In the film world, there are two types of 8mm film: standard and Super 8. Each gets its name from its width, but there are other differences, including sound capability, the shape of sprocket holes, frame size, and more. Knowing the difference between the two is important for anyone who has home movies made on one of these types of films. It will also help you to know which type of film you have if Alex Trebek starts asking you questions about your early home movies during your next game of Jeopardy.
Both formats of 8mm film are eight millimeters wide, but the difference between the two is that standard 8mm has rectangular perforations while Super 8 has round ones. While this may not seem like a big difference, it is one of the first things to check when determining which type of film you have.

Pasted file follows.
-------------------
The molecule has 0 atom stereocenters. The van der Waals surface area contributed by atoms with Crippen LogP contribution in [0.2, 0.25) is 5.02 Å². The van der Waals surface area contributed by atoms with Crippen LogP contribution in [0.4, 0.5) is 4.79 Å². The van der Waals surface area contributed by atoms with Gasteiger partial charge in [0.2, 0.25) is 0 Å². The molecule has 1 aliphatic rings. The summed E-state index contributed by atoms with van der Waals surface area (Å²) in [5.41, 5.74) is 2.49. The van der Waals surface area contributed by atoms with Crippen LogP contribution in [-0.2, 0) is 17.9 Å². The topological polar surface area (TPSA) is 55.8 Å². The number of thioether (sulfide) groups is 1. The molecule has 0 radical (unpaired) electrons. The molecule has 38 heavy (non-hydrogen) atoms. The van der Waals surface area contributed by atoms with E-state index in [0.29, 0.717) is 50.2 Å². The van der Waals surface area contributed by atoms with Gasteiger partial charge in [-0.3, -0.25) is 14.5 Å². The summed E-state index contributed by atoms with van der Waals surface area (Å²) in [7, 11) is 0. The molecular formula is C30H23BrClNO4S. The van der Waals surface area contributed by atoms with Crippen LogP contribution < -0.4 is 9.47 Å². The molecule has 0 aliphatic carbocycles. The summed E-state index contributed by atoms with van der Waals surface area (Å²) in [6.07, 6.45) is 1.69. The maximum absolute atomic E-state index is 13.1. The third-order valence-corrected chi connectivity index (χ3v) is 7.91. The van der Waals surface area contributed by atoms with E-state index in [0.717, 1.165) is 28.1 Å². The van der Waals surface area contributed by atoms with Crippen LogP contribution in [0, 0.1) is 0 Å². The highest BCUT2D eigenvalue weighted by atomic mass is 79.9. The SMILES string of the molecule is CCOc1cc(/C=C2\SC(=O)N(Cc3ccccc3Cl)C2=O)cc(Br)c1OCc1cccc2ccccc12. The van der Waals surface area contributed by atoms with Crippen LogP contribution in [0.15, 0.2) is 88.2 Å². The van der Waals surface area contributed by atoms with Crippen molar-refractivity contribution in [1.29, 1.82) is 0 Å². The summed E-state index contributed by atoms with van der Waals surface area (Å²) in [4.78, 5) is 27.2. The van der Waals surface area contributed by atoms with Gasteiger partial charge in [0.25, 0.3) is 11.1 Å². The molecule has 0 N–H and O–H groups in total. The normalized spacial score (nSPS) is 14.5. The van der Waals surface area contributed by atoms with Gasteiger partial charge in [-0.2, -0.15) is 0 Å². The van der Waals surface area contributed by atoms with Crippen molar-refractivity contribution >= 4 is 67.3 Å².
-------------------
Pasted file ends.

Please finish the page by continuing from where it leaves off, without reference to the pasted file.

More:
The other major difference between the two types is that standard 8mm comes in little cassette tape-like cartridges and can be run through a regular movie projector, while Super 8 is more complex, requires a special projector, and has an oxide stripe that allows the film to record sound.
The good news is that both types of 8mm can be transferred to digital or DVD for viewing, so no matter which format you have, there are ways to enjoy your family memories. And if you ever need to convert 8mm to inches, it’s easy: just use this conversion chart.